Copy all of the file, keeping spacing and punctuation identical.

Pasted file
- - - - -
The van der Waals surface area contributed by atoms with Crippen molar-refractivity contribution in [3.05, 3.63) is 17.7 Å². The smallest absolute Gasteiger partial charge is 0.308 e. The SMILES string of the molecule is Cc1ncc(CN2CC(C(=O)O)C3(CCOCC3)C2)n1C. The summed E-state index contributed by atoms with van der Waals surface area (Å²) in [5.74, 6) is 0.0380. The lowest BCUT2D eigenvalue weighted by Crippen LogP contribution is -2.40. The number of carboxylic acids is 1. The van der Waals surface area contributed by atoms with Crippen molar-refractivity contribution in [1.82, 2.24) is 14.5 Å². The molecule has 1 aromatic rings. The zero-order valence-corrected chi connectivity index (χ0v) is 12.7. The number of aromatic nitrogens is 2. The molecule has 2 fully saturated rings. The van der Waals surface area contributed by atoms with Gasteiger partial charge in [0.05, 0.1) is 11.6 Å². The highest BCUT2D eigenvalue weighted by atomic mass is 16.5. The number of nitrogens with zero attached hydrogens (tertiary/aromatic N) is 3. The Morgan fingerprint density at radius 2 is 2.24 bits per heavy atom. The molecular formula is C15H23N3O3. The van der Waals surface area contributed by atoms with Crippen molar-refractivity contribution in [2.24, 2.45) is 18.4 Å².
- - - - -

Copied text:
The van der Waals surface area contributed by atoms with Crippen molar-refractivity contribution in [3.05, 3.63) is 17.7 Å². The smallest absolute Gasteiger partial charge is 0.308 e. The SMILES string of the molecule is Cc1ncc(CN2CC(C(=O)O)C3(CCOCC3)C2)n1C. The summed E-state index contributed by atoms with van der Waals surface area (Å²) in [5.74, 6) is 0.0380. The lowest BCUT2D eigenvalue weighted by Crippen LogP contribution is -2.40. The number of carboxylic acids is 1. The van der Waals surface area contributed by atoms with Crippen molar-refractivity contribution in [1.82, 2.24) is 14.5 Å². The molecule has 1 aromatic rings. The zero-order valence-corrected chi connectivity index (χ0v) is 12.7. The number of aromatic nitrogens is 2. The molecule has 2 fully saturated rings. The van der Waals surface area contributed by atoms with Gasteiger partial charge in [0.05, 0.1) is 11.6 Å². The highest BCUT2D eigenvalue weighted by atomic mass is 16.5. The number of nitrogens with zero attached hydrogens (tertiary/aromatic N) is 3. The Morgan fingerprint density at radius 2 is 2.24 bits per heavy atom. The molecular formula is C15H23N3O3. The van der Waals surface area contributed by atoms with Crippen molar-refractivity contribution in [2.24, 2.45) is 18.4 Å².